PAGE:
Getting Over High Interest Credit Cards
Credit card debt has a way of growing, and it doesn’t take long for it to become overwhelming if you are not careful. Perhaps you have gone over your budget during holiday shopping or taken advantage of a credit card discount offer only to see the balances grow and grow. Or maybe you have moved credit card balances from one “low rate” credit card to another, only to be caught in a never-ending-cycle. Medical emergencies are also a major way that people add more debt than they can reasonably pay onto their credit cards.
Often, people spread their debt out among various cards and rates, confusing the issue further. The ups and downs of high credit card debt can hurt you in several ways. It is extremely difficult to pay off, it can damage your credit score and make things you need to finance such as vehicles or home loans actually cost more. Depending on where you live, credit card rates can be as high as 34.99%! At a rate that high it can be nearly impossible to make headway.
Consider the following table. While the debt and payment percentages are the same, the amount paid over the life of the debt is vastly different. For this example, the borrower would like to just keep the payment low, so is paying a minimum 2% every month.
|Balance||Time Period||Annual Percentage Rate for 36 Months||Minimum Monthly Payment||Interest Paid||Amount Owed|
|$5,000.00||36 Months||20.45%||2% Payment||$2,896.84||$4,529.78|
|$5,000.00||36 Months||15.99%||2% Payment||$2,114.03||$3,970.43|
|$5,000.00||36 Months||6.99%||2% Payment||$824.16||$3,038.72|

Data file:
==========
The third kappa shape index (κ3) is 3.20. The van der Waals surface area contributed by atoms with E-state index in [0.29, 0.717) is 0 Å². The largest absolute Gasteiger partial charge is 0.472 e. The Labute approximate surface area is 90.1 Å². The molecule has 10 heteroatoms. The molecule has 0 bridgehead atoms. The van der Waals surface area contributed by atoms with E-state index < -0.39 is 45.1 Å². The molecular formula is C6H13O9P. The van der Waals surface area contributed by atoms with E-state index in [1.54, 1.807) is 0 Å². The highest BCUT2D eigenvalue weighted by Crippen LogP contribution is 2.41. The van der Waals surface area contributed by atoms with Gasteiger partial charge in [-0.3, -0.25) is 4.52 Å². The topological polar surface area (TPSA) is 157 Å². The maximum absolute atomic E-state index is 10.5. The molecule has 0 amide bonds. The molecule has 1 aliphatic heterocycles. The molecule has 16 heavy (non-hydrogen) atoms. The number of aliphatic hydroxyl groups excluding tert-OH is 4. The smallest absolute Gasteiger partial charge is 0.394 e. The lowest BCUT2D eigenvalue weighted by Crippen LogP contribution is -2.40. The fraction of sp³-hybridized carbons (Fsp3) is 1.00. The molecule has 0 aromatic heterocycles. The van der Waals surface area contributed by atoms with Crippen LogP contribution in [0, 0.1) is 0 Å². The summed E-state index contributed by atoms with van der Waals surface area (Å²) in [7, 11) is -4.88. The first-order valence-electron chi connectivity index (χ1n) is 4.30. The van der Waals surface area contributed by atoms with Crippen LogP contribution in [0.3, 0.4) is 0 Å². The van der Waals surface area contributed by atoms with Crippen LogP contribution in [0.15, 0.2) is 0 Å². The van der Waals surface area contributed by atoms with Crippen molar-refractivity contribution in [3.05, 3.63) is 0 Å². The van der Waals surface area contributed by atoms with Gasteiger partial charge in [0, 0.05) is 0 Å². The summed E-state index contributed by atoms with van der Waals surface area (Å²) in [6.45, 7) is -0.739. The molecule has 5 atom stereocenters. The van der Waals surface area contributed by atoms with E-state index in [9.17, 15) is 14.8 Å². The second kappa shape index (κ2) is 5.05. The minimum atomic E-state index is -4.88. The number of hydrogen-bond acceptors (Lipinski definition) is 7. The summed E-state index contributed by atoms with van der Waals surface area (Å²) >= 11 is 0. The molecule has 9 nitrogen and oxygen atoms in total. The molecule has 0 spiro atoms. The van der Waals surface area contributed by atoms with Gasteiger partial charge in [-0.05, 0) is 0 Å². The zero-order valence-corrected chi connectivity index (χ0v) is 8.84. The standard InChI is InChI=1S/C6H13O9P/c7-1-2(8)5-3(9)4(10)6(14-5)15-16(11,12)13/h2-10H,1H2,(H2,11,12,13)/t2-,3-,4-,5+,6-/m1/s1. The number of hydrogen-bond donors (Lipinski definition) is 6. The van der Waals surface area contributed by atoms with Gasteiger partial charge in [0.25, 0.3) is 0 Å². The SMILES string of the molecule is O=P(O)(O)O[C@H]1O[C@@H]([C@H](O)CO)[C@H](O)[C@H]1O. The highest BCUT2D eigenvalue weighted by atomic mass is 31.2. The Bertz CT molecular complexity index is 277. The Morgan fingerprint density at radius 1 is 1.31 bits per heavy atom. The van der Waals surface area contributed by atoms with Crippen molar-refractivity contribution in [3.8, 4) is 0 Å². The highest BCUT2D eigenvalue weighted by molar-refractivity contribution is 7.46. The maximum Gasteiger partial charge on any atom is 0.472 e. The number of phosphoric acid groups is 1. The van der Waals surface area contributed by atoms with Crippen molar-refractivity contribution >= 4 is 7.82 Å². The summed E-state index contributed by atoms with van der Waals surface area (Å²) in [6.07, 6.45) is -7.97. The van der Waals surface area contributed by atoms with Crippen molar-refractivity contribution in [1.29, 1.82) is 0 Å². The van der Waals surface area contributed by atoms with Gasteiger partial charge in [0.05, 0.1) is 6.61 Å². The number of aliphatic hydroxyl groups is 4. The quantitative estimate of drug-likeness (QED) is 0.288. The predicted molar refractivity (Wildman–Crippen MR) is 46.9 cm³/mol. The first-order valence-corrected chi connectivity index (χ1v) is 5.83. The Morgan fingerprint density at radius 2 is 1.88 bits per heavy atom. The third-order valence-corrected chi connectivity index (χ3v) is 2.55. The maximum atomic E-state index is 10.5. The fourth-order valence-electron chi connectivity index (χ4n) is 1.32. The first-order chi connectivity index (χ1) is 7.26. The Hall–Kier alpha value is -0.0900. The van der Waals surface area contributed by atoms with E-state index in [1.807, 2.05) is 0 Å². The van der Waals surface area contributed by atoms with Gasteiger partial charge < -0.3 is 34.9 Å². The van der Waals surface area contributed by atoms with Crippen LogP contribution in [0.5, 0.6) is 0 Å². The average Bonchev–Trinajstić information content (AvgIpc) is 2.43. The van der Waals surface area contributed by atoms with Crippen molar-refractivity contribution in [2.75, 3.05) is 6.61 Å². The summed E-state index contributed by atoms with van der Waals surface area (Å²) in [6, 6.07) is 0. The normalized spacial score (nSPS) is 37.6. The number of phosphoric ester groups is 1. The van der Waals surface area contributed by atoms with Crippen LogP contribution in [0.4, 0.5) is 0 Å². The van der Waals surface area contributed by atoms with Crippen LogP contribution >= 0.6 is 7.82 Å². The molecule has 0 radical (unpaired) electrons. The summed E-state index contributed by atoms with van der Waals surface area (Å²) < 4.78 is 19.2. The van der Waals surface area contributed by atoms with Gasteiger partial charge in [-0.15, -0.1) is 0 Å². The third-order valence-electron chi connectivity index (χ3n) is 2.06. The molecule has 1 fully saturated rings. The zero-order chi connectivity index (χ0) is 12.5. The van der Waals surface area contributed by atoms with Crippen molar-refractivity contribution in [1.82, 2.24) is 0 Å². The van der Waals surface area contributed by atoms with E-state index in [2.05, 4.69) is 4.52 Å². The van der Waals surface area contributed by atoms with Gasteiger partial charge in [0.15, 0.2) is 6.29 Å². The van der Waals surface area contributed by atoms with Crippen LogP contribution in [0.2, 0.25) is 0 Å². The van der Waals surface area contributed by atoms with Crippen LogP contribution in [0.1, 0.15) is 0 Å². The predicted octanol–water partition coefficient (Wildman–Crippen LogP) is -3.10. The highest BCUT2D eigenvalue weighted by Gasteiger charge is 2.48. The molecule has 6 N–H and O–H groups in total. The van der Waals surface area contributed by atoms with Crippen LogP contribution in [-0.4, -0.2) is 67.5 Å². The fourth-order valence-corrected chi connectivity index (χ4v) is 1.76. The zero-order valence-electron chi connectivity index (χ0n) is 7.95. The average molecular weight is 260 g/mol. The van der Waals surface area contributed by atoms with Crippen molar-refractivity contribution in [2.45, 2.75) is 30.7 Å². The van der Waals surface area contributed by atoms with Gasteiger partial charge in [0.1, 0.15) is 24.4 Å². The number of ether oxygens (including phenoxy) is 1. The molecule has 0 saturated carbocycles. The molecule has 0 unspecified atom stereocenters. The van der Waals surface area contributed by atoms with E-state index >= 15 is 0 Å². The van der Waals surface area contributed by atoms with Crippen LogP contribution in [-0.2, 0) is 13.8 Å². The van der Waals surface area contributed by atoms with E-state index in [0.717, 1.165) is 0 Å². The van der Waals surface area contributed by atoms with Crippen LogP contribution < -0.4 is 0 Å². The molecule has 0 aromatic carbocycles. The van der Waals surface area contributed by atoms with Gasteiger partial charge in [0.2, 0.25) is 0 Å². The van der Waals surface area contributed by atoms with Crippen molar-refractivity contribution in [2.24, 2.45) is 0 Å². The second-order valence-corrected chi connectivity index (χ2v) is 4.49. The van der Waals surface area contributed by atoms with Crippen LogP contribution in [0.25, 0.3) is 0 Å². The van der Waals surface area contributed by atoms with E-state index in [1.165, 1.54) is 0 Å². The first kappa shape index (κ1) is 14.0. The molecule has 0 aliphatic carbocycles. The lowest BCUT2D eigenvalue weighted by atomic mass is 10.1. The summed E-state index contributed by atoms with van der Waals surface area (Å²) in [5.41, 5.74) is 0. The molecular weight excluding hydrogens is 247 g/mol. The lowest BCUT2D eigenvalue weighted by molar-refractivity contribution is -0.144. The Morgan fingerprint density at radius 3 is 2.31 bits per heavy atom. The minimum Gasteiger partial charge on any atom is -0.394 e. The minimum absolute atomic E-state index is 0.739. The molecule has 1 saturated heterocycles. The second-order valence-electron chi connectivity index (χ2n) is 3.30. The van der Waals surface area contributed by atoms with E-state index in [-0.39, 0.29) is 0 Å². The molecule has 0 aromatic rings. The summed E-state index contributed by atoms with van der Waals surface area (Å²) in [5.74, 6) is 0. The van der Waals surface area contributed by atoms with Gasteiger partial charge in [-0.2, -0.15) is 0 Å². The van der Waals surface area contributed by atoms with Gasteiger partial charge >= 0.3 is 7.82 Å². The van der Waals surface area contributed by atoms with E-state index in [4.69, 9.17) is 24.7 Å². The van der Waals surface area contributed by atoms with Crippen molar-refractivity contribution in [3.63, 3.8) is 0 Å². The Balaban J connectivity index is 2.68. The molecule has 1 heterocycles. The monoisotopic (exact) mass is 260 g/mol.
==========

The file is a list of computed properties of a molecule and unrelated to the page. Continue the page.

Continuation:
As you can see, the top rate of 20.45% ends up costing the consumer $2,000 more. This example also assumes that the percentage rates are fixed. Fixed credit card rates are rare thing as the majority of credit card rates are variable, based on an index that may rise or fall. Also notice that the amount owed after three years still remains more than half of the original debt.
If a person was planning to pay off their debt in three years, the chart would look like this:
|Balance||Time Period||Annual Percentage Rate for 36 Months||Monthly Payment||Interest Paid|
Notice that the monthly payment is not all that much different, but the difference between the 20.45% and 6.99% cards in interest paid is about 300%. While zero percent credit cards may start without charging any interest, they eventually do. If a borrower has not started to pay down the debt, it can be a very real challenge to pay it all off once those rates kick in.
Currently, ACU is offering a Forever Fixed 6.99% APR on credit card balance transfers. That rate is fixed and can never rise. Any new debt you add to the card is based on your credit score, but if your goal is to pay off your current credit card debt then just transfer the balance and start paying it all off. It’s one of the best ways to maximize your money and a terrific way to start off the year.
If you are interested in opening an ACU credit card and consolidating your credit debt from another card, follow this link to apply now.
If you are already have an ACU credit card, this link will help you get started transferring balances off other non-ACU credit cards.